A career in science and theology
WHILE SARAH JEAN BARTON ’09 was a doctoral student at Duke Divinity School, she also worked as an occupational therapist. In that role, she encountered stories of church exclusion and discrimination against those with disabilities. The stories inspired a research project which culminated in Barton’s first book, Becoming the Baptized Body: Disability and the Practice of Christian Community (Baylor University Press, 2022).
Although one-quarter of Americans live with disabilities, it took the pandemic to push businesses, health care providers, and schools to embrace inclusive practices, Barton said.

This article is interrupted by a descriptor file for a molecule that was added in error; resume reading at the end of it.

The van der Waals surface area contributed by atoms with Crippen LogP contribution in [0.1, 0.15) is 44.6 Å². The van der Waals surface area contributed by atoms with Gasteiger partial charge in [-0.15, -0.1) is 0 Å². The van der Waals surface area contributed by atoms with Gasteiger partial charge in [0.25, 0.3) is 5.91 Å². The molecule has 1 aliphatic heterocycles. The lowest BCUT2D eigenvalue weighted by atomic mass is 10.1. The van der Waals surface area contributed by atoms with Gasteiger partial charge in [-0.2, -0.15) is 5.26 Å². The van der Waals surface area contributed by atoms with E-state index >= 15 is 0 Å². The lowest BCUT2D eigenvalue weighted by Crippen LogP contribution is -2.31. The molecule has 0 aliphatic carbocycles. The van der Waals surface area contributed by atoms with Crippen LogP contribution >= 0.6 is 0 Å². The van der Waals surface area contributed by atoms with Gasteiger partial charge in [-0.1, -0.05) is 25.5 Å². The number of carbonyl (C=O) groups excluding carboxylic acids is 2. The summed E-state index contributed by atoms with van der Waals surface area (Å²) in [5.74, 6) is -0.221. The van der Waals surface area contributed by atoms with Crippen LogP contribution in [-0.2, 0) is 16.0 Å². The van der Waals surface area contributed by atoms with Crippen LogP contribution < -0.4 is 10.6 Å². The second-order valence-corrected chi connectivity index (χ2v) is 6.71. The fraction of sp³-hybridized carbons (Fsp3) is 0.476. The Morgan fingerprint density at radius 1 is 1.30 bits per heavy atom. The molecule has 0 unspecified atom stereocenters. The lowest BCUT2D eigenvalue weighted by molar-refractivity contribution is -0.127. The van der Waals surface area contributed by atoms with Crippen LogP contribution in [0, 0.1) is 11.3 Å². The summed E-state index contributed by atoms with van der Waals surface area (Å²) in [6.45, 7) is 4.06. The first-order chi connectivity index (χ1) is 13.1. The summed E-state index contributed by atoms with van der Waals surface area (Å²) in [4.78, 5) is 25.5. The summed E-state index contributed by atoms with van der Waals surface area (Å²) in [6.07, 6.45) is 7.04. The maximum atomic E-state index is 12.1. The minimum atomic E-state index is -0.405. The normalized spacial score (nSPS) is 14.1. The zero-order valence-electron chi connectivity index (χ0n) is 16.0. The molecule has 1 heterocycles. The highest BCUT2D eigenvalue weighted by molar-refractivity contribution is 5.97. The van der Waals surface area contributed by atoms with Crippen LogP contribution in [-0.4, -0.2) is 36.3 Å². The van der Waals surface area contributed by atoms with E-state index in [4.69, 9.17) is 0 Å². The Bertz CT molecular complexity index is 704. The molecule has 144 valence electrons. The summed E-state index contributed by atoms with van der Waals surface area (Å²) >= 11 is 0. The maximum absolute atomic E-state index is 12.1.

Today, Barton is an assistant professor of occupational therapy and theological ethics at Duke. She credits an SPU professor, the late Cynthia
Fitch-Steenson, for helping her envision a bivocational career.
At SPU, Barton took an interdisciplinary approach, balancing advanced courses in the sciences with theology and biblical studies.
“There’s no reason you can’t pursue both fields you are passionate about and bring them together,” Barton said.
Photo courtesy Duke Divinity School